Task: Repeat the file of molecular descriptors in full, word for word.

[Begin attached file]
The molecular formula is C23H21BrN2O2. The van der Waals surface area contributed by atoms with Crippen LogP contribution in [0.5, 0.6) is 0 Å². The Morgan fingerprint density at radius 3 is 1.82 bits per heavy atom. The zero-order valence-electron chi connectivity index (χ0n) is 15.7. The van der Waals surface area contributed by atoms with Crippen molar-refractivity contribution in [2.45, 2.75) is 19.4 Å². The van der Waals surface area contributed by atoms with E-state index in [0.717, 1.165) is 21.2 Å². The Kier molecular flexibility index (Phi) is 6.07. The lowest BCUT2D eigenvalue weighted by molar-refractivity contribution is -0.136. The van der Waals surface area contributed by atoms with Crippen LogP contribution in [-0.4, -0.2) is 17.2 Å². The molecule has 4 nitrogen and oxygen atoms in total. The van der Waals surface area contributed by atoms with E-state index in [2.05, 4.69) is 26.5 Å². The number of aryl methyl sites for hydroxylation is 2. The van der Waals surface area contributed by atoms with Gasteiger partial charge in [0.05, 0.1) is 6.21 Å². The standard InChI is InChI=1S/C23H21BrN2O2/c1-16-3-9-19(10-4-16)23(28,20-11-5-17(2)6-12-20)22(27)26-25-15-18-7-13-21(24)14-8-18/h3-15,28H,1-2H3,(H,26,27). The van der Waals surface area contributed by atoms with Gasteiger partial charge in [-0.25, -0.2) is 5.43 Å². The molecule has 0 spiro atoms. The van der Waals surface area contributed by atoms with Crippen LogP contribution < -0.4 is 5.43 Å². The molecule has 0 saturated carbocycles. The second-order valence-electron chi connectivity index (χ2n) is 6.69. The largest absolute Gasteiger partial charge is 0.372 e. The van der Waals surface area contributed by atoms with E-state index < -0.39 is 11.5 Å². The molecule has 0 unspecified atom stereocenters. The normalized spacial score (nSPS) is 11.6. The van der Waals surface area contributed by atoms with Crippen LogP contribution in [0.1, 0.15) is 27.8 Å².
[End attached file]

The molecular formula is C23H21BrN2O2. The van der Waals surface area contributed by atoms with Crippen LogP contribution in [0.5, 0.6) is 0 Å². The Morgan fingerprint density at radius 3 is 1.82 bits per heavy atom. The zero-order valence-electron chi connectivity index (χ0n) is 15.7. The van der Waals surface area contributed by atoms with Crippen molar-refractivity contribution in [2.45, 2.75) is 19.4 Å². The van der Waals surface area contributed by atoms with E-state index in [0.717, 1.165) is 21.2 Å². The Kier molecular flexibility index (Phi) is 6.07. The lowest BCUT2D eigenvalue weighted by molar-refractivity contribution is -0.136. The van der Waals surface area contributed by atoms with Crippen LogP contribution in [-0.4, -0.2) is 17.2 Å². The molecule has 4 nitrogen and oxygen atoms in total. The van der Waals surface area contributed by atoms with E-state index in [2.05, 4.69) is 26.5 Å². The number of aryl methyl sites for hydroxylation is 2. The van der Waals surface area contributed by atoms with Gasteiger partial charge in [0.05, 0.1) is 6.21 Å². The standard InChI is InChI=1S/C23H21BrN2O2/c1-16-3-9-19(10-4-16)23(28,20-11-5-17(2)6-12-20)22(27)26-25-15-18-7-13-21(24)14-8-18/h3-15,28H,1-2H3,(H,26,27). The van der Waals surface area contributed by atoms with Gasteiger partial charge in [-0.25, -0.2) is 5.43 Å². The molecule has 0 spiro atoms. The van der Waals surface area contributed by atoms with Crippen LogP contribution < -0.4 is 5.43 Å². The molecule has 0 saturated carbocycles. The second-order valence-electron chi connectivity index (χ2n) is 6.69. The largest absolute Gasteiger partial charge is 0.372 e. The van der Waals surface area contributed by atoms with E-state index < -0.39 is 11.5 Å². The molecule has 0 unspecified atom stereocenters. The normalized spacial score (nSPS) is 11.6. The van der Waals surface area contributed by atoms with Crippen LogP contribution in [0.1, 0.15) is 27.8 Å².